A painting by LS Lowry which swaps the industrial city for the seaside could sell for more than $2.5m at Christie's.
Beach Scene, painted in 1946, is the headline lot of Christie's Modern British and Irish Art Evening Sale which takes place in London on June 20.
Lowry is traditionally associated with industrial urban landscapes, painting his iconic matchstick figures among the factories and winding streets of northern Britain.
However, during the 1940s and 1950s he produced a series of paintings which depicted these same figures at play.
Lowry sought to capture the mood of exuberance in Britain following the end of WWII with brighter scenes of beach holidays, bank holiday fairgrounds and summer outings.
Many of these paintings recalled his own childhood, having spent summer holidays with his family at Lytham St Anne's on the Lancashire coast, and in the seaside town of Rhyl in north Wales.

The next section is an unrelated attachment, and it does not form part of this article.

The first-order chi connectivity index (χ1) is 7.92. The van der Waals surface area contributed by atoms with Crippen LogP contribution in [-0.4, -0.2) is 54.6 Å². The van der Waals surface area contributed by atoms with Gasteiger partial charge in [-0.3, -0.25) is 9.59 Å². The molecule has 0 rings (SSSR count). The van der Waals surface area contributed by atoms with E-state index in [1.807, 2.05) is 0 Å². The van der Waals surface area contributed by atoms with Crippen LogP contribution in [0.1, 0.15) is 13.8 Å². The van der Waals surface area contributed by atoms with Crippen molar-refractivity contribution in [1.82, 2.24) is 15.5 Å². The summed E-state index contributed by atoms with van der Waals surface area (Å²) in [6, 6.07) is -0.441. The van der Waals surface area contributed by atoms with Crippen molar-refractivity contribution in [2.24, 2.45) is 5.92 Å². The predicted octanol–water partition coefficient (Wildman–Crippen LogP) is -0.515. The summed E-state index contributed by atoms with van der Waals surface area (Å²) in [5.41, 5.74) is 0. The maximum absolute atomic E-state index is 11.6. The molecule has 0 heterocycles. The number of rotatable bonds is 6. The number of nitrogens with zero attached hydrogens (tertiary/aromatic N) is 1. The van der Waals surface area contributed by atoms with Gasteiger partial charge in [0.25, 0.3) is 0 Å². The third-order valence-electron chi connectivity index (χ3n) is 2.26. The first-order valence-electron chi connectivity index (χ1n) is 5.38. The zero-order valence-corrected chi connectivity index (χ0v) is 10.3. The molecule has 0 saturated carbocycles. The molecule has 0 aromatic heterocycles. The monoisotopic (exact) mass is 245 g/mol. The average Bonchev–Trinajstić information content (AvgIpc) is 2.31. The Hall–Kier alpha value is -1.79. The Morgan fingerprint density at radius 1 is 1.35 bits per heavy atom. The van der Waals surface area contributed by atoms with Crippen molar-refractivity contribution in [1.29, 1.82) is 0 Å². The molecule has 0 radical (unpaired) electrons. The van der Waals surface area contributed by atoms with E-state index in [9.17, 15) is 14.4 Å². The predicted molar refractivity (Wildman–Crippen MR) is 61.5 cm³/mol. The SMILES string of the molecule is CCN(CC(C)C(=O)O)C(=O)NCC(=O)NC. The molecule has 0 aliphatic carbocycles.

One painting from this series, Good Friday, Daisy Nook, which depicted a busy Lancashire funfair, set an auction record for the artist in 2007 when it sold at Christie's for £3.7m ($7.4m).
According to Christie's: "Lowry's cast of holidaymakers appear more determined to enjoy the possibilities of a sunny day... they push babies in prams or walk with dogs, and the girls wear summer dresses and the boys ride bicycles. However, the hints of an industrial landscape beyond the composition, remind the viewer that this leisure break will soon be followed by the working week."
Having been acquired directly from Lowry's dealers at the Lefevre Gallery in 1946, the work has remained in private hands since.
It will now be offered on the open market for the first time in 70 years with an estimate of £1.3m - £1.8m ($1.9m - $2.6m).
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